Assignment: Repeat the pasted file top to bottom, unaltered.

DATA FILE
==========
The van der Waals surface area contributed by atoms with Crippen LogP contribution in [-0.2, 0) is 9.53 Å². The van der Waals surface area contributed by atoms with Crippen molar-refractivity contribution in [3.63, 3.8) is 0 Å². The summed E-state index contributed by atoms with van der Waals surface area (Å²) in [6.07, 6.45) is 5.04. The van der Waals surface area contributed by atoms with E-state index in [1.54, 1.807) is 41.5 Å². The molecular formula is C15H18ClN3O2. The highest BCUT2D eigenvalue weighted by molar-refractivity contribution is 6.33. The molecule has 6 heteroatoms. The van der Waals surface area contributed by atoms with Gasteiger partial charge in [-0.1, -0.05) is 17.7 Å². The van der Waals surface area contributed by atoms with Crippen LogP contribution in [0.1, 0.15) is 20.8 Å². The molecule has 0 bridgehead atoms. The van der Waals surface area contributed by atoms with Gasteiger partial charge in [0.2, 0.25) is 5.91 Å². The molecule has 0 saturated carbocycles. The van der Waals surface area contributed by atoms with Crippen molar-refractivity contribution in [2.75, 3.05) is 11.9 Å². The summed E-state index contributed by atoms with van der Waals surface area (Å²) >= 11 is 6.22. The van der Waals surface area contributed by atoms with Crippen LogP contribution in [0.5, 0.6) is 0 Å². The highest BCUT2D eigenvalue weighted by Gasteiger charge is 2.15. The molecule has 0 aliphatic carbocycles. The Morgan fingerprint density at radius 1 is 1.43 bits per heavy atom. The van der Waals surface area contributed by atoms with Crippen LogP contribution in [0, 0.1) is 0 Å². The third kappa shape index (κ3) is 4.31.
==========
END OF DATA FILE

The van der Waals surface area contributed by atoms with Crippen LogP contribution in [-0.2, 0) is 9.53 Å². The van der Waals surface area contributed by atoms with Crippen molar-refractivity contribution in [3.63, 3.8) is 0 Å². The summed E-state index contributed by atoms with van der Waals surface area (Å²) in [6.07, 6.45) is 5.04. The van der Waals surface area contributed by atoms with E-state index in [1.54, 1.807) is 41.5 Å². The molecular formula is C15H18ClN3O2. The highest BCUT2D eigenvalue weighted by molar-refractivity contribution is 6.33. The molecule has 6 heteroatoms. The van der Waals surface area contributed by atoms with Gasteiger partial charge in [-0.1, -0.05) is 17.7 Å². The van der Waals surface area contributed by atoms with Crippen LogP contribution in [0.1, 0.15) is 20.8 Å². The molecule has 0 bridgehead atoms. The van der Waals surface area contributed by atoms with Gasteiger partial charge in [0.2, 0.25) is 5.91 Å². The molecule has 0 saturated carbocycles. The van der Waals surface area contributed by atoms with Crippen molar-refractivity contribution in [2.75, 3.05) is 11.9 Å². The summed E-state index contributed by atoms with van der Waals surface area (Å²) >= 11 is 6.22. The van der Waals surface area contributed by atoms with Crippen LogP contribution in [0.5, 0.6) is 0 Å². The highest BCUT2D eigenvalue weighted by Gasteiger charge is 2.15. The molecule has 0 aliphatic carbocycles. The Morgan fingerprint density at radius 1 is 1.43 bits per heavy atom. The van der Waals surface area contributed by atoms with Crippen LogP contribution in [0, 0.1) is 0 Å². The third kappa shape index (κ3) is 4.31.